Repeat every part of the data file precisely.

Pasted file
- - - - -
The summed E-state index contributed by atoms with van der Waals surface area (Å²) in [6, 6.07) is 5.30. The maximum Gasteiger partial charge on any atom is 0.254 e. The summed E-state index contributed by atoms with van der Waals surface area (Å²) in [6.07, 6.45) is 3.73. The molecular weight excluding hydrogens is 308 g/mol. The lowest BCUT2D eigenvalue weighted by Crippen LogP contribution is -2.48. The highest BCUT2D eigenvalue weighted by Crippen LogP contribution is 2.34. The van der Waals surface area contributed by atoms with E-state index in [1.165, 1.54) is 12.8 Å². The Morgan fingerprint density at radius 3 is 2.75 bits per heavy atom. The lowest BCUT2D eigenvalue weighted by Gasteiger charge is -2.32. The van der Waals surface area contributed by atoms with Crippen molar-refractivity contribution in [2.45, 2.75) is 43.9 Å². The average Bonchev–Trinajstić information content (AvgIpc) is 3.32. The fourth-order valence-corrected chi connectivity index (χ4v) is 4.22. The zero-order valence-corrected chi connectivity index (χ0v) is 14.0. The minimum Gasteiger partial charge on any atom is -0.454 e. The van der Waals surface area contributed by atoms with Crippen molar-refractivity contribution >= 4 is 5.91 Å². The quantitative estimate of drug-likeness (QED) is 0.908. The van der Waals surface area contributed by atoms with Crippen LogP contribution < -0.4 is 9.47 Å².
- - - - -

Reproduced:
The summed E-state index contributed by atoms with van der Waals surface area (Å²) in [6, 6.07) is 5.30. The maximum Gasteiger partial charge on any atom is 0.254 e. The summed E-state index contributed by atoms with van der Waals surface area (Å²) in [6.07, 6.45) is 3.73. The molecular weight excluding hydrogens is 308 g/mol. The lowest BCUT2D eigenvalue weighted by Crippen LogP contribution is -2.48. The highest BCUT2D eigenvalue weighted by Crippen LogP contribution is 2.34. The van der Waals surface area contributed by atoms with E-state index in [1.165, 1.54) is 12.8 Å². The Morgan fingerprint density at radius 3 is 2.75 bits per heavy atom. The lowest BCUT2D eigenvalue weighted by Gasteiger charge is -2.32. The van der Waals surface area contributed by atoms with Crippen molar-refractivity contribution in [2.45, 2.75) is 43.9 Å². The average Bonchev–Trinajstić information content (AvgIpc) is 3.32. The fourth-order valence-corrected chi connectivity index (χ4v) is 4.22. The zero-order valence-corrected chi connectivity index (χ0v) is 14.0. The minimum Gasteiger partial charge on any atom is -0.454 e. The van der Waals surface area contributed by atoms with Crippen molar-refractivity contribution >= 4 is 5.91 Å². The quantitative estimate of drug-likeness (QED) is 0.908. The van der Waals surface area contributed by atoms with Crippen LogP contribution < -0.4 is 9.47 Å².